I believe it’s Einstein’s theory of relativity that states the faster you travel, the slower that time (relative to a fixed point) passes for you. I got a C in Einsteinian physics, which is why I’m not making hundreds of dollars as a theoretical physicist, but it follows from this theory that you could ostensibly travel into the “future” simply by flying around at a high enough rate of speed. This leads one to wonder: is it possible that Opie Taylor’s plot in 2009’s Angels & Demons was whipping along fast enough that Robert Langdon (Buffy Wilson) was able to pass into the future and figure out its Rubick’s Cubian braintwisters in advance? This still wouldn’t explain how he was able to return to his time frame of reference to save the world, but if I had to guess I’d say it had something to do with black holes, or wormholes. Or, at the very least, plotholes. (more…)
Posts Tagged ‘3-star’
Movies that are targeted to a specific audience are always a bit of a crap shoot, especially if you’re outside their range, or if they just miss and don’t have enough splash damage to affect your critic shields.
Um. Sorry, I’ve been playing a lot of videogames. (more…)
There’s something about movies from the 1980s that I find reassuring. At some point in the last 25 years people stopped wanting, or studios stopped providing, movies featuring kids that look, sound, and act like real people. I suppose this can be traced back to the heyday of Macaulay Culkin, when it was no longer enough for kids to be smart, funny, or endearing in the way that kids can be in real life, but instead needed to outsmart the villains, mug for the camera, and provide a running dialog of snark along the way. By the same token, it is no longer enough for Winnie Cooper to be the Platonic ideal of a grade school/high school beauty, now we have a 21-year-old Megan Fox playing a high school student. WarGames, set contemporary to its 1983 production year, predates this trend, and provides a realism that seems both odd and relieving in contrast, like having a bowl of soup after a week of gorging on Halloween candy. (more…)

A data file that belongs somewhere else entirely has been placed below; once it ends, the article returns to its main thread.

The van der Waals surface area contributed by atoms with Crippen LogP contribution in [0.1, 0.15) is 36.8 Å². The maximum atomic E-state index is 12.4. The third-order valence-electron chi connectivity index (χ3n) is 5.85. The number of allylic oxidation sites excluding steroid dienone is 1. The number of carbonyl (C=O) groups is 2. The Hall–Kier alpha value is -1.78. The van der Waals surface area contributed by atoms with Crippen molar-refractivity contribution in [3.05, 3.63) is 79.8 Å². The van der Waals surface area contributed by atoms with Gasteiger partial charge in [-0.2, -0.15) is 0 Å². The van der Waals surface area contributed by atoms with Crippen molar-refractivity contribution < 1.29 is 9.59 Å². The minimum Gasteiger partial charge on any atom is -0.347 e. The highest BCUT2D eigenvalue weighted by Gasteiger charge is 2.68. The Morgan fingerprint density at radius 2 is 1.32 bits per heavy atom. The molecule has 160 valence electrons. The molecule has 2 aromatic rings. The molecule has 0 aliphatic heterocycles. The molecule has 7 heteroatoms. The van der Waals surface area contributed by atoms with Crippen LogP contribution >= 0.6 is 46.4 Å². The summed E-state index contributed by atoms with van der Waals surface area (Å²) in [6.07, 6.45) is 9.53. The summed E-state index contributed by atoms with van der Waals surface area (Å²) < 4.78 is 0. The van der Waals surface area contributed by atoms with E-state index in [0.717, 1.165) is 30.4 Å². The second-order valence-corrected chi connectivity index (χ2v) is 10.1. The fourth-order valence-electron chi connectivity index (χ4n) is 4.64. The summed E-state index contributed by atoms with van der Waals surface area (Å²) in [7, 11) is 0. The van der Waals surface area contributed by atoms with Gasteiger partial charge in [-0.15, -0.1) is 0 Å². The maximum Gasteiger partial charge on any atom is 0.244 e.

A few years ago, when it was leaked that Peter Jackson was handed the Halo license and told to go to town on it, I was cautiously optimistic that I would eventually wind up seeing a 9-hour trilogy (and a 16-hour “director’s cut”) that would be equal parts amazing and excessive, and feature at least a couple of homoerotic bedroom scenes with Master Chief and The Arbiter. Unfortunately (fortunately?), Microsoft stepped in and demanded a level of script control that Jackson was uncomfortable with (because if there’s anything M$ knows, it’s how to control script kiddies…but I digress), and we were forever denied the wonder of a slow-motion pillow fight between a 10-foot-tall cyborg and a semi-generic alien. Truth be told, I don’t know that a Halo movie is really the videogame property most deserving of a movie treatment; I couldn’t explain the plots to Halos 1 and 2 if I tried, and I played both through to completion. (more…)
Sometimes movies get so close to being perfect that when they fall short of the perfection they hope to attain, they fall farther and harder than a movie that doesn’t even try. The sophomore effort of Rian Johnson, director of my favorite movie of 2005, Brick, is just such a movie. That isn’t to say that The Brothers Bloom is a bad movie–in fact, it has moments of greatness. It isn’t even to say that it’s an uneven movie–the first two acts build a convincing and sometimes beautiful world full of entertaining and fantastical characters. What it is, is a movie that changes gears so abruptly between the second and third acts that the audience is left lurching like a driving-school Dodge Omni with a 5-speed and a worn-out clutch. (more…)